SOMETIMES when your head’s full of stressful clutter, you get an urge to walk along the shore and savour the open spaces. Malcolm Ludvigsen, one of the exhibition’s feature artists, captures this feeling in his seascape Bridlington, July 19. On a tide-washed beach under towering skies, a few people are strolling, a man and his dog going in the opposite direction from the others. I like the impression that he’s passed within yards of them with maybe a nod or a quick ‘hello’ and immediately settled back into his own thoughts. The smudgily painted figures have an impermanence in a setting that’s many millions of years old.
The other feature artist is Kate Kenney. Her design-conscious paintings show the rolling Wolds positively oozing fecundity. The farmer’s labour enhances the beauty of what’s already there. Rapeseed bursts from the soil in sizzling yellow. Tawny crops ripen under the autumn sun. Hockney-esque trees are simple statements rising from a glowing carpet of agriculture. Four of the canvases sold while I was in the gallery.
There’s an Andrew Cheetham I hadn’t seen before, showing the waves roaring past Flamborough, and some beautifully crafted driftwood wall plaques by Shirley Vauvelle. In Jon O’Connor’s ominous study of Redcar beach, the giant blast furnaces stride down to the shore in the distance. I know the scene well – on a fine sunny day, their industrial bullying bulk feels out of place, but here their blackness is quashed by the magnificent moody darkness of sea and sky.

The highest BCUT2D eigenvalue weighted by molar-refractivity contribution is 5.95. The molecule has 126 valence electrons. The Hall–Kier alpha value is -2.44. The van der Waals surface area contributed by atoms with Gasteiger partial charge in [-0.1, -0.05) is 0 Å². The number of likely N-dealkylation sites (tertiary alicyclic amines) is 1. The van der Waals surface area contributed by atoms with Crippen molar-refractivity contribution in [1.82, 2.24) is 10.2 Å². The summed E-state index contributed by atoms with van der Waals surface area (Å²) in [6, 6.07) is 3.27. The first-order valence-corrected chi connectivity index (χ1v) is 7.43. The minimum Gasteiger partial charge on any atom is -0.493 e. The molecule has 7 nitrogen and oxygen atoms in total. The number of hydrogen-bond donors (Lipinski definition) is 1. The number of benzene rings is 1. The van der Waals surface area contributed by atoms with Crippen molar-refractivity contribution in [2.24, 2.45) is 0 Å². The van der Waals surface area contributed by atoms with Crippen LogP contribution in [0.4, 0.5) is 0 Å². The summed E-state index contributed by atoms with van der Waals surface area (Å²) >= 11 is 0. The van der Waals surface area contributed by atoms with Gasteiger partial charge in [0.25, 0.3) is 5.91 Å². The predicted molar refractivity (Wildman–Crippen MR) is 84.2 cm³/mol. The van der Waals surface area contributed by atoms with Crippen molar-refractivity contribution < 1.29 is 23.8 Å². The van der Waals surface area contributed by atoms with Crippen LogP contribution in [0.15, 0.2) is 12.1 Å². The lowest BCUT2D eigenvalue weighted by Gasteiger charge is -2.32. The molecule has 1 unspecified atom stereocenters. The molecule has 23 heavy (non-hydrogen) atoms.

There are echoes of John Piper in Adam King’s mixed-media studies - five Scarborough landmarks and a Castle Howard temple - which grabbed me the minute I saw them. A solid architectural awareness shines through the seemingly loose technique. Jaunty black outlines are overlaid with splashy colour, making the structure feel alive.
In Jan Richardson’s ravishing piece of naïve art, the manipulation of perspective and colour gives us a glorious day in Whitby, seen through a child’s eyes. A tour bus trundles down the hill and a boat chugs along the water, crammed with holidaymakers. The sea is impossibly blue, just as it appears in your memory when you look back fondly to your childhood holidays. The biggest figure in the painting is a seagull, beadily watching from a rooftop. Perhaps he’s there to remind us that birds were on the scene long before we were? No, on reflection I think he’s simply looking out for rich pickings.
I chortled at Sue Atkinson’s tiny quirky painting called Teatime. Four people head determinedly for home, beach swag packed away in enormous bags, sunbathing over for the day, minds totally focused on cups of tea, scones and maybe a nice bit of malt loaf. Wonderful!